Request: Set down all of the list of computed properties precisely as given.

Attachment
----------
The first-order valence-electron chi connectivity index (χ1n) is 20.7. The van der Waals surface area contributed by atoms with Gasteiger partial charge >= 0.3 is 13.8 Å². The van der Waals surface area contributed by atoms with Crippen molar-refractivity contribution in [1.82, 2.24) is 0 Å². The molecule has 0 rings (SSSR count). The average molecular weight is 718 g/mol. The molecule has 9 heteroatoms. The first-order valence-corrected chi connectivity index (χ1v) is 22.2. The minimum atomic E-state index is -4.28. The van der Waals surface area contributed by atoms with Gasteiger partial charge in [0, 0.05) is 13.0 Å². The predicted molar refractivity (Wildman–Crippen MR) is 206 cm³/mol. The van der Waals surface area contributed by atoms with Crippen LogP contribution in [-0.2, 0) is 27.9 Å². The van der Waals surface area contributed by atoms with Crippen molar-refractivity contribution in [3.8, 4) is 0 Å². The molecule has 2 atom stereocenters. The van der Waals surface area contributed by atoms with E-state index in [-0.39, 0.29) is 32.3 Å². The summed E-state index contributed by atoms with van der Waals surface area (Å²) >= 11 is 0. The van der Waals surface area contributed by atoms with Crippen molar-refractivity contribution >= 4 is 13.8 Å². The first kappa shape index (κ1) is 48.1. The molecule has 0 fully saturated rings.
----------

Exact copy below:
The first-order valence-electron chi connectivity index (χ1n) is 20.7. The van der Waals surface area contributed by atoms with Gasteiger partial charge >= 0.3 is 13.8 Å². The van der Waals surface area contributed by atoms with Crippen molar-refractivity contribution in [1.82, 2.24) is 0 Å². The molecule has 0 rings (SSSR count). The average molecular weight is 718 g/mol. The molecule has 9 heteroatoms. The first-order valence-corrected chi connectivity index (χ1v) is 22.2. The minimum atomic E-state index is -4.28. The van der Waals surface area contributed by atoms with Gasteiger partial charge in [0, 0.05) is 13.0 Å². The predicted molar refractivity (Wildman–Crippen MR) is 206 cm³/mol. The van der Waals surface area contributed by atoms with Crippen LogP contribution in [-0.2, 0) is 27.9 Å². The van der Waals surface area contributed by atoms with Crippen molar-refractivity contribution in [3.8, 4) is 0 Å². The molecule has 2 atom stereocenters. The van der Waals surface area contributed by atoms with E-state index in [-0.39, 0.29) is 32.3 Å². The summed E-state index contributed by atoms with van der Waals surface area (Å²) >= 11 is 0. The van der Waals surface area contributed by atoms with Crippen molar-refractivity contribution >= 4 is 13.8 Å². The first kappa shape index (κ1) is 48.1. The molecule has 0 fully saturated rings.